Choi Joonyong, Hong Chulki - hum and rattle

1. h r
2. u a [sample]

3. m t [sample]

4. a t

5. n l

6. d e

running time: 73:53

released date






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12 USD

Choi Joonyong: cdplayer
Hong Chulki: turntable
cover design by Choi Joonyong and Hong Chulki

This album is a duo recording of Choi Joonyong and Hong Chulki who have been playing together for 10 years, starting their loud noise duo, 'Astronoise'(probably the first noise project in Korea). Apart from Astronoise, they also have been collaborating with other musicians like Ryu Hankil, Jin Sangtae, Park Seungjun, Joe Foster, Sato Yukie, Otomo Yoshihide, Sachiko M, and with each other releasing an album on Rasbliutto Recordings in 2005. This album is the output of their ongoing focuses: playing cdplayer and turntable. Choi Joonyong plays cdplayer with errors and picking up internal/external sounds of cdplayer. He has put out 3 solo albums(including one web release) done with only his prepared and exposed cdplayers. Hong Chulki plays turntable with prepared cartridges and speakers to pick up and amplify the random, outdoor sound or various vibrations of the turntable body itself, making unique but unstable feedback. Recordings are done on 3 days including one live recording from Relay13.

at Iry Cafe / RELAY13, 2007/07/06


[review on Startling Moniker by dave x]
From the Seoul-based Balloon & Needle label, ¡°Hum and Rattle¡± features some of label head Hong Chulki and Choi Joonyong¡¯s phenomenal turntable and opened CD player compositions. Advantageous use of noise bursts that could make Merzbow flinch, contrasted with periods of near (or total) silence make this an ideal album for headphone listening– especially in regards to the delicacy of Choi¡¯s contributions, which comprise everything from the the faintest digital seek-sound, to full-blown read error exploding into unlikely patterns of bitrate-lacework.
For his end; Hong¡¯s turntable tends toward the lower frequency (and possibly sans vinyl) approach to noisemaking. It¡¯s DJ Q-Bert¡¯s nightmare– needle drops, empty platters spinning against the tonearm, skipping one groove and proceeding to practically lathe-cut the next.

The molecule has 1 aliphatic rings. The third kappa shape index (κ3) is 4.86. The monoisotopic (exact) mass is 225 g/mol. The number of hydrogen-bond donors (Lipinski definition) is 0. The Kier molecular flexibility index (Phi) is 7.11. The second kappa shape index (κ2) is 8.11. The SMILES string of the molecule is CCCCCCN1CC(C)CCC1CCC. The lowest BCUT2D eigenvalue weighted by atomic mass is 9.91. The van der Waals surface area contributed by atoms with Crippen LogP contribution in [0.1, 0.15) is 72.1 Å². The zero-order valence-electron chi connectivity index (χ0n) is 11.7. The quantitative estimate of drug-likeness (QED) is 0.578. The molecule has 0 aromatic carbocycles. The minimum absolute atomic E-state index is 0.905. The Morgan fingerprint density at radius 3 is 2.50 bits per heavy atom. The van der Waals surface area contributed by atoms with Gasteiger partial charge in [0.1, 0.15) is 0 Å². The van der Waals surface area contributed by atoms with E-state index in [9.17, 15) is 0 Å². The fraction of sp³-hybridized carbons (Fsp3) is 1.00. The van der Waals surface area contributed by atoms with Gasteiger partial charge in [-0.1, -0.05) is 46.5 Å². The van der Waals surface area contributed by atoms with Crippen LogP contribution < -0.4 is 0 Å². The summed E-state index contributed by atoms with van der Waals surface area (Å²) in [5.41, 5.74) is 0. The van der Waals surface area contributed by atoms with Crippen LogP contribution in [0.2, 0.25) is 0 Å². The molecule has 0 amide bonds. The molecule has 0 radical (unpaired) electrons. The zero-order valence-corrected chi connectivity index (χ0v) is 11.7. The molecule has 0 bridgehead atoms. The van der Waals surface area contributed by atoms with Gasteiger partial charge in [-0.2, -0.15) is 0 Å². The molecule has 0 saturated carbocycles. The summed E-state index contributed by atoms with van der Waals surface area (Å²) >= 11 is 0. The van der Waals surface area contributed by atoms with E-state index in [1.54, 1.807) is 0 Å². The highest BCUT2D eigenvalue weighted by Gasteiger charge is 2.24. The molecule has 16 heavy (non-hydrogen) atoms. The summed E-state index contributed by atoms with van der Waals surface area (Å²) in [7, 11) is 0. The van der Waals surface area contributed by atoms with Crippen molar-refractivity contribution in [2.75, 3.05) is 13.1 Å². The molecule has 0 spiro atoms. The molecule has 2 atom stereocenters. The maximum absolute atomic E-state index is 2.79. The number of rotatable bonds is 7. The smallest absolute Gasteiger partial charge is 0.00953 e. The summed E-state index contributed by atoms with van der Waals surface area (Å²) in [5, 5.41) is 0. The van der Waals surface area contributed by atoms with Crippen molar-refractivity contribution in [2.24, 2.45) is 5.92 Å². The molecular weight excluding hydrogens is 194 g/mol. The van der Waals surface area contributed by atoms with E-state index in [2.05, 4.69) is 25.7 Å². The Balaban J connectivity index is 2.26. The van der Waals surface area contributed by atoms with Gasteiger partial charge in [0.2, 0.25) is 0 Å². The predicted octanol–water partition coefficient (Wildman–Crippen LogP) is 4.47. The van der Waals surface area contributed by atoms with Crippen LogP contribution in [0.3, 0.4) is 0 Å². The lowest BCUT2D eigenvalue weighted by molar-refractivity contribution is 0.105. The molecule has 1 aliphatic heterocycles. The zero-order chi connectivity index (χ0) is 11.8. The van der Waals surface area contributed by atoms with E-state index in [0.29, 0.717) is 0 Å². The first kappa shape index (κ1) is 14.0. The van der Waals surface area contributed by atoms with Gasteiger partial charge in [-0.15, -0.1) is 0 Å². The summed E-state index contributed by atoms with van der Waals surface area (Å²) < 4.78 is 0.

Fortunately, both Hong and Choi evidence a strong ability to not only play off one another¡¯s sounds, but an enthusiasm for allowing both sounds and each other room to breathe. Openness is what sets ¡°Hum and Rattle¡± apart from many other discs splashing about in similar waters. This approach is most easily heard on the second track, ¡°u a¡±, something like an 11-minute act of digital call-and-response where one player is a void.
The album closes with a live recording made during a Relay free improvisation meeting. Although it naturally lacks the stereo dynamic that helps make the previous tracks as compelling, it¡¯s nice to hear evidence that Hong and Choi do not rely on studio tricks for the generation of their sound. Rather, the turntables and CD players are treated as instruments in their own right, a much-mouthed but rarely-heard acclamation.
¡°Hum and Rattle¡± is attractively packaged in a simple folded-card sleeve, and is available from Balloon & Needle.

[review on TEMPORARY FAULT by Massimo Ricci]
Apart from the nice U2 pun of the title, this record – entirely realized with a CD player and a turntable – brings an unrepentant, if somewhat moderate assault on the listener¡¯s ears, subjected to an alternance of remorseless frequencies and episodes of extra-charged ¡°tranquillity¡± for over 73 minutes. The protagonists manipulate their sources with expertise, obtaining uncommonly surprising sounds whose scope goes from ultrasonically acute stabs and extremely sharp interlocutions to quasi-silent segments where only through headphones we¡¯re able to identify some sort of subterranean activity, often based on the exploration of audibility ranges that are better suited to dogs, cats and bats than humans (one can always improve, though). There¡¯s a method to this music, which is why I particularly appreciate it: the performers are listening attentively even before releasing substances, which gives the idea of partially predetermined materials, although that¡¯s probably not the case. There are abundant doses of pleasantly musical noise that, for once, implies a cleverly planned structure instead of exclusively introducing pain and tediousness, Chulki and Joonyong the representatives of an open-minded aural diplomacy that tends to leave exasperation aside in favour of an almost total sonic acceptability, disintegrated constituents notwithstanding. This release could be seriously cherished by those who welcome the products of Ferran Fages¡¯ acoustic turntables. A well conceived, stimulating work.